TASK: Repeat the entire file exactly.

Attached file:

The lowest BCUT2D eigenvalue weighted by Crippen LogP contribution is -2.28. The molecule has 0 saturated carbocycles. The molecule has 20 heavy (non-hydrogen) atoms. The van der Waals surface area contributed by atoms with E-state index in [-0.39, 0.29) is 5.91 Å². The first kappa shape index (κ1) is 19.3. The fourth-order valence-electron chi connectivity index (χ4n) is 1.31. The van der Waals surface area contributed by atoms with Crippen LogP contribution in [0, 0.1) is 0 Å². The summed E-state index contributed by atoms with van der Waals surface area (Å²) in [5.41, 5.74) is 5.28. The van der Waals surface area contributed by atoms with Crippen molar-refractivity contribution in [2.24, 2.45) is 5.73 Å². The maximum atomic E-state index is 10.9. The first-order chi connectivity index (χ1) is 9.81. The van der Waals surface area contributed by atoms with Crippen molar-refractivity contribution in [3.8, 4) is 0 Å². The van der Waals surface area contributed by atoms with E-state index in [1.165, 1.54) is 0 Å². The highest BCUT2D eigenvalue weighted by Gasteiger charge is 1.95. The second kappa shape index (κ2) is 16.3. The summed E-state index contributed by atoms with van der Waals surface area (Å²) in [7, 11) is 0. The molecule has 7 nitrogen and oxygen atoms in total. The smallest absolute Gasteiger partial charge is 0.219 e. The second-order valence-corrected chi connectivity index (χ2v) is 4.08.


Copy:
The lowest BCUT2D eigenvalue weighted by Crippen LogP contribution is -2.28. The molecule has 0 saturated carbocycles. The molecule has 20 heavy (non-hydrogen) atoms. The van der Waals surface area contributed by atoms with E-state index in [-0.39, 0.29) is 5.91 Å². The first kappa shape index (κ1) is 19.3. The fourth-order valence-electron chi connectivity index (χ4n) is 1.31. The van der Waals surface area contributed by atoms with Crippen LogP contribution in [0, 0.1) is 0 Å². The summed E-state index contributed by atoms with van der Waals surface area (Å²) in [5.41, 5.74) is 5.28. The van der Waals surface area contributed by atoms with Crippen molar-refractivity contribution in [2.24, 2.45) is 5.73 Å². The maximum atomic E-state index is 10.9. The first-order chi connectivity index (χ1) is 9.81. The van der Waals surface area contributed by atoms with Crippen molar-refractivity contribution in [3.8, 4) is 0 Å². The van der Waals surface area contributed by atoms with E-state index in [1.165, 1.54) is 0 Å². The highest BCUT2D eigenvalue weighted by Gasteiger charge is 1.95. The second kappa shape index (κ2) is 16.3. The summed E-state index contributed by atoms with van der Waals surface area (Å²) in [7, 11) is 0. The molecule has 7 nitrogen and oxygen atoms in total. The smallest absolute Gasteiger partial charge is 0.219 e. The second-order valence-corrected chi connectivity index (χ2v) is 4.08.